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3 Simple Stress Reducing Techniques You Can Do at Work

As more businesses open up and more staff return to work we wanted to highlight some really simple stress reducing  techniques that can help regulate your response to stress and stop it having a long term effect on your body.

Stress levels have been higher than normal due to the pandemic. Concern about the virus, separation from loved ones and worry about jobs and finances. All this can have an effect on our emotional and physical wellbeing. The osteopaths at Osteopathy For All in East Hoathly all have additional training in the effects of stress and chronic pain and these are some of the tools we recommend from our self-care toolkits.

Focused Relaxation Breathing

This is a very effective breathing technique that you can do at your desk. Firstly find a word, or phrase, that is calming for you. This might be ‘peace’, or ‘relax’ or ‘calm’. Then sit comfortably and concentrate on your breath. As you breathe in feel the air as it flows in to your nose. Focus on it; the temperature and how it feels on your upper lip or nostrils. Then when you breathe out say your chosen word to yourself in your head for the whole of the out breath. Continue this pattern for a couple of minutes until you start to feel more settled and relaxed.

The effect of this technique is three- fold. It increases the oxygen in the blood stream and brain – hopefully making you more productive. It balances the autonomic nervous system and calms the fight/flight response and it also calms your thoughts as you have to focus on the present moment. When your thoughts start to spiral it is easy to start to catastrophize which elevates the stress response even further.

Rationalised Journaling

This is another simple technique that can help to prevent your thoughts getting the better of you. When stressed our thoughts can be less organised and become overwhelming. A really simple way to help is rationalised journaling.

This is a place to sort out your worries big or small. It could be anything from how am I going to manage with the kids not at school to what are we going to eat tonight or even to what happens if I get the virus.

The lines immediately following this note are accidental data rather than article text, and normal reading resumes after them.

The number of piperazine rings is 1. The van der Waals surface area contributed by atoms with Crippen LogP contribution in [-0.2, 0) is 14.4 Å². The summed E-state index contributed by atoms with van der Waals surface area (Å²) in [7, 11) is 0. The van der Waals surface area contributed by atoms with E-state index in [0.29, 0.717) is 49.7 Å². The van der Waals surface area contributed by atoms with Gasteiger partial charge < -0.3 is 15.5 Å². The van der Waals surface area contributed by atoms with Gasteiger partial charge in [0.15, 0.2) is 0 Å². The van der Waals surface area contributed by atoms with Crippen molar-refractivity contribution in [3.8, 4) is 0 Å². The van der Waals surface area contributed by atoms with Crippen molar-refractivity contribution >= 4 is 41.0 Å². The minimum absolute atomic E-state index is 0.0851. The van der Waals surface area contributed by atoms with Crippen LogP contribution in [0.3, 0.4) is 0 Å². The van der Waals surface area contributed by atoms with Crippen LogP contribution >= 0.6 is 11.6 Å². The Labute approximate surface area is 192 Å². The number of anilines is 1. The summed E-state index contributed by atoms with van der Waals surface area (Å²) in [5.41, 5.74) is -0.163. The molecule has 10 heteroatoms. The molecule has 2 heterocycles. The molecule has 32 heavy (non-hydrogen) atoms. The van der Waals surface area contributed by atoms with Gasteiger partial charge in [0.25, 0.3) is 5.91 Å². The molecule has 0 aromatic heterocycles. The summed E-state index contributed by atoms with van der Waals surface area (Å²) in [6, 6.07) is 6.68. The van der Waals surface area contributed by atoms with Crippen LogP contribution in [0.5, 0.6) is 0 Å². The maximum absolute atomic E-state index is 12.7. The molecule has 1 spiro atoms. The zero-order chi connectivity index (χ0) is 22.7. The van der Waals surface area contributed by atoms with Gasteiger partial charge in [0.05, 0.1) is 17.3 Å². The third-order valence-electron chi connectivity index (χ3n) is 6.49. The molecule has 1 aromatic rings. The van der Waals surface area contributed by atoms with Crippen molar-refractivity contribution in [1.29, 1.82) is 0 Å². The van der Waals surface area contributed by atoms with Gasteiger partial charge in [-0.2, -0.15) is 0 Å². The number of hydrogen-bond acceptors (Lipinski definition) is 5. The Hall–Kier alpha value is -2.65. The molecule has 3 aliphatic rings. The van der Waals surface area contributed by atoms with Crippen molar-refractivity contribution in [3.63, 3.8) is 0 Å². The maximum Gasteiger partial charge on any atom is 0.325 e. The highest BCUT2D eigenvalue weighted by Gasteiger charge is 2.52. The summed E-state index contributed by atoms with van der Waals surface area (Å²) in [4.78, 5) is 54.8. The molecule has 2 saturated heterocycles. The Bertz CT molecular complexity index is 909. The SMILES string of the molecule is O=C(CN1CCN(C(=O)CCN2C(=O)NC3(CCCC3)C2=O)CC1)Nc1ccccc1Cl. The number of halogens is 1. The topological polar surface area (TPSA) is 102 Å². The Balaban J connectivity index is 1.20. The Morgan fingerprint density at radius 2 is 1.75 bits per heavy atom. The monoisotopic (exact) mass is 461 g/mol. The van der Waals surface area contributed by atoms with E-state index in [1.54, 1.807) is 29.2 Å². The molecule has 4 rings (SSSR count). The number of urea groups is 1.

Take an A4 piece of paper and draw a line down the middle top to bottom.  In the left hand column write your worry and in the right hand column write what you can do about it. In the example with the children you might find a solution such as doing a swop for childcare with another family. When you put the problem and a possible solution on paper it stops it spinning round unhelpfully in your head and this decreases your stress levels. However, some problems are not so easy to solve. Attempting to rationalise them helps but if you identify that something that is completely outside your control then try to breathe and let it go.

Reconnect with your body

When you get stressed it can leave you feeling less grounded, a bit ‘stuck in your head’ and disconnected from your body.  This is not the most relaxed state to be in but there are some really simple ways to reconnect with your body. If you are stuck at your desk you can visualise growing roots from your feet. Imagine that these roots go deep into the floor and this can really connect you to your body and bring you down out of your head.

Another way to reconnect with your body is to move. It doesn’t really matter how – unless someone is watching! Walk round the block at lunchtime, dance to the radio or set up some office Tai Chi.  Move how it suits you and this will help your body reduce the tension produced by the fight/flight stress response.

If you are experiencing the effects of stress which include tension, stiffness, increased pain levels, headache and even digestive upset, and you can’t shift them by moving or relaxation then gentle hands-on osteopathy may help.  We can also offer many self-care techniques to help you manage the effects of stress at home or at work.


Pippa Cossens

Registered Osteopath

If you would like more information please contact Osteopathy For All on 01825 840582